Pacific Northwest 114th Submarine Birthday Ball Remarks

By Admiral Cecil D. Haney | Naval Base Kitsap, Wash. | April 12, 2014

Good Evening!  It’s great to be back here, and what an honor to hang out with you and celebrate this 114th submarine birthday.  So Happy Birthday to all!  Dietrich, thank you for inviting me and being persistent in that regard.  And it’s great also Bette could be here with you tonight as well—it wasn’t that long ago we were in Hawaii

It’s great to see such a large turn out here of submariners and the folks that support this business. I know there’s representatives obviously from the Submarine Group, but of course thanks again to DEVRON 5 for your work here, and of course the staffs for squadron’s 17 and 19, sorry…yes, the Commodores of squadrons 17 and 19, and of course all the submarine crews that are here.  I know we couldn’t do the business we do without some members of the Coast Guard…I’m not sure if we’ve got any of them in the audience tonight…and the marines that also support us.  We obviously couldn’t do without that kind of support.  It’s great seeing the relationships you have here with the Junior Navy ROTC unit out of South Kitsap High School—seeing them perform out here, and obviously the relationship with the Oregon State folks here—good to see you…I’ll take your questions at the end.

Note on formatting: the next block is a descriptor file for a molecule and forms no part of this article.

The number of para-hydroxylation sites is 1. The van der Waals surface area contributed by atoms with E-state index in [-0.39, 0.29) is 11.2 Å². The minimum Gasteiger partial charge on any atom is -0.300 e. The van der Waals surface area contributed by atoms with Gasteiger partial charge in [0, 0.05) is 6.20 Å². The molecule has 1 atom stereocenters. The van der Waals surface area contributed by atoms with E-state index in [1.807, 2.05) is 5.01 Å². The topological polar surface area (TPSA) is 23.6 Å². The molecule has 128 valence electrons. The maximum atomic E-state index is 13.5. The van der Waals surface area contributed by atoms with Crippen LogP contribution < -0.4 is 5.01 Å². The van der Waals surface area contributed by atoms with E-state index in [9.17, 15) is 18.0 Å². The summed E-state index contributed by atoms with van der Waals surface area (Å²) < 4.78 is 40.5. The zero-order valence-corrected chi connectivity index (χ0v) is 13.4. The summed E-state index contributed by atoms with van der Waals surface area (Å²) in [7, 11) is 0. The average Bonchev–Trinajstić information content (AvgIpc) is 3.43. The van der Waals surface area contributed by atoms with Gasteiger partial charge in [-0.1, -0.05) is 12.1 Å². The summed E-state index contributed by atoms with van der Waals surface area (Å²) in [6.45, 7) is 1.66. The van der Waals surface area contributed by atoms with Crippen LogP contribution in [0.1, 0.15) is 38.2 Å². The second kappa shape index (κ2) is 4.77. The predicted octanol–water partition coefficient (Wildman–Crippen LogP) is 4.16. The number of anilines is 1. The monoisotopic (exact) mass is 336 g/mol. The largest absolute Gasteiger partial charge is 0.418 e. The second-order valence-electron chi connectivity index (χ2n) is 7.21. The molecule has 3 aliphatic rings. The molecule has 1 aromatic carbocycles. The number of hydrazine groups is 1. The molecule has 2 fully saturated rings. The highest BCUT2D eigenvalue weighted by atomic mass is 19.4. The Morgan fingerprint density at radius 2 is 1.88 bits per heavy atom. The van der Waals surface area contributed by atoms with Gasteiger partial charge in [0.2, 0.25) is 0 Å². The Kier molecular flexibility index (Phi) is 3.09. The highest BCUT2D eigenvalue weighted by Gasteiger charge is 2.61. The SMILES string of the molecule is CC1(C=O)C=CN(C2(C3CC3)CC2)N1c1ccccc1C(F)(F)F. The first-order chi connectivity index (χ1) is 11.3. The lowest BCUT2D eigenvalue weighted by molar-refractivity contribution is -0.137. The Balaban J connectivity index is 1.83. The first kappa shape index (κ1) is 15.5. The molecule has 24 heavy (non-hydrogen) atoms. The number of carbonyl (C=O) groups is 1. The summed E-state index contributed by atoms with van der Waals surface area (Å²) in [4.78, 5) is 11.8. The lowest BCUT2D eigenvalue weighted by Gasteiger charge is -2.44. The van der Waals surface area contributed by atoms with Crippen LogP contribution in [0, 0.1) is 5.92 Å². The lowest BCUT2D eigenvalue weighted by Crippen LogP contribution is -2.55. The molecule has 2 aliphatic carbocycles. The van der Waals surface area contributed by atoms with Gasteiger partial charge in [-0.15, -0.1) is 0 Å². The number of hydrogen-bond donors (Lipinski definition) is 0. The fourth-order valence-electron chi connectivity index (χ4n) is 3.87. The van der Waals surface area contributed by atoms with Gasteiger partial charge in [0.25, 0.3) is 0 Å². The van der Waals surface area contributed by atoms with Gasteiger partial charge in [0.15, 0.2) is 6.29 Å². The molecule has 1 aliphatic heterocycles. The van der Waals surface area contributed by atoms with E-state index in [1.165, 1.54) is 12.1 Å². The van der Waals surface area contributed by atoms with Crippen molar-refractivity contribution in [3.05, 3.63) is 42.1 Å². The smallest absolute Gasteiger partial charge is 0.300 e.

But also representing the Navy and Submarine leagues and of course the submarine vets that are represented here, and in particular as was mentioned veterans of WWII. Master Chief Ed Ferris—it was great to meet you earlier today…you are a legacy that allows us to be here celebrating this special occasion.  You are a hero in my eyes, and I can’t thank you enough for your remarkable service…so how about a round?

I was just here in February, so I am surprised to be invited again.  I don’t want to wear my welcome out.  I know I am between you and this dance floor, so I’ll try to be brief.  But it was great being here then, seeing firsthand the outstanding warriors we have here at Bangor—from the folks from the Intermediate Maintenance Facility…I think you’re represented by this table here; and Trident Training Facility—are you out here in the audience?  And the Strategic Weapons Facility; and of course to the Sailors of the USS HENRY M. JACKSON and MAINE—I even got to pin on dolphins to Lieutenant JG Miles Garrett.

And of course yesterday, I was privileged to come here and present the Omaha Trophy to the crew of USS NEBRASKA.  It’s no surprise you would have it as a centerpiece…Well Done!  But you know the competition was stiff, but they were well deserving of this great award…I can’t thank them enough for performing such that we can recognize them. 

And I’d like to point out here that ‘tolling of the boats” is a stark reminder, of course, of the cost that selfless service to our country.  Yet despite the prevalent dangers we face there are still Soldiers, Sailors, Airmen, Marines, Coastguards, and Civilians putting themselves in harm’s way every day, including today.  So I salute those of you who have served, those who continue to serve with honor, courage, and commitment.  And to the families who also sacrifice, I thank you too for the service to our nation.  Let’s also recognize the wonderful spouses that are also here, spouses, friends, and significant others here tonight.  You look fantastic!